The tool creates a split screen, and plays YouTube content on the top half. It uses front-facing cameras to capture users and AR filters to apply virtual makeup samples in the lower screen. With the help of machine learning, the tool works on a full range of skin tones, and Google has already demoed the tool with several beauty brands. In those trials, it found that 30 percent of viewers activated the AR experience in the YouTube iOS app and spent an average of 80 seconds trying on virtual lipstick.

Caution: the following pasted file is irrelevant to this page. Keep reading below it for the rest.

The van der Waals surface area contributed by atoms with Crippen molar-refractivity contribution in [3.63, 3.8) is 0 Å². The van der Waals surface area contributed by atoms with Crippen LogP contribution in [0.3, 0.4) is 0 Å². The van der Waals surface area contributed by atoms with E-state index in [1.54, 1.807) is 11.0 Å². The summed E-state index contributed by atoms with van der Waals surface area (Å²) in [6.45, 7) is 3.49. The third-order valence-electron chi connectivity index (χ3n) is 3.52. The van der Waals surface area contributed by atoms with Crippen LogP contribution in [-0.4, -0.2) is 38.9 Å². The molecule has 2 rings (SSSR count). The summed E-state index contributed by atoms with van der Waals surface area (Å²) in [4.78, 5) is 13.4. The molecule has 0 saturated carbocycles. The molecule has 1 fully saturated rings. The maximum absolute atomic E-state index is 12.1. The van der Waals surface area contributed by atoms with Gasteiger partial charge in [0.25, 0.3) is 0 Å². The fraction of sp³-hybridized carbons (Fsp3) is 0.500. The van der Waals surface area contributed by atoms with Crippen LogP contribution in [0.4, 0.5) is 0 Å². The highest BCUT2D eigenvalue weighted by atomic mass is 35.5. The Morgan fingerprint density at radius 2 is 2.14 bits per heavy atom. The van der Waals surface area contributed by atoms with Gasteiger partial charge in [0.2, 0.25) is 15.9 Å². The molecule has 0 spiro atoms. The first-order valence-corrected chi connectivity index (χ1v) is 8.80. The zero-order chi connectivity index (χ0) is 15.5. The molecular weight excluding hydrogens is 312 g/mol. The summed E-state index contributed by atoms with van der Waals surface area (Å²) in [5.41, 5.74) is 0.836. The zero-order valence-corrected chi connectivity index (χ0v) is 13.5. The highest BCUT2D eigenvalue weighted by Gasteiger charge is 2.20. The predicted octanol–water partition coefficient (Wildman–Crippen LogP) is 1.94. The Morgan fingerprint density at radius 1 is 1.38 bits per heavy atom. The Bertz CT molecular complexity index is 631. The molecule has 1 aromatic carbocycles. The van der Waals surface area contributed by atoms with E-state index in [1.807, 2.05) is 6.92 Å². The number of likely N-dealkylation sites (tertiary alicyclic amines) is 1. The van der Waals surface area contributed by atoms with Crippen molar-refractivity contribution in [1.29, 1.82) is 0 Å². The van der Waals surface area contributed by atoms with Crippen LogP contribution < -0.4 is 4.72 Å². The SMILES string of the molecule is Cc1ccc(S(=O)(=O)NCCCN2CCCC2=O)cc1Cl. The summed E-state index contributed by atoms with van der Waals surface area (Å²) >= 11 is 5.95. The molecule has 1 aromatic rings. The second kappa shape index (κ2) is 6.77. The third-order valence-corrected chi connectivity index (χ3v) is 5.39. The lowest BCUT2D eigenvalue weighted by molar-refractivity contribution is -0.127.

While the tool is still in alpha, you can find it through FameBit, Google's in-house branded content platform. It'll be up to brands to implement AR Beauty Try-On, but at least one, MAC Cosmetics, has already signed on. With so many beauty bloggers vying for attention on YouTube, it's likely more brands and influencers will follow suit.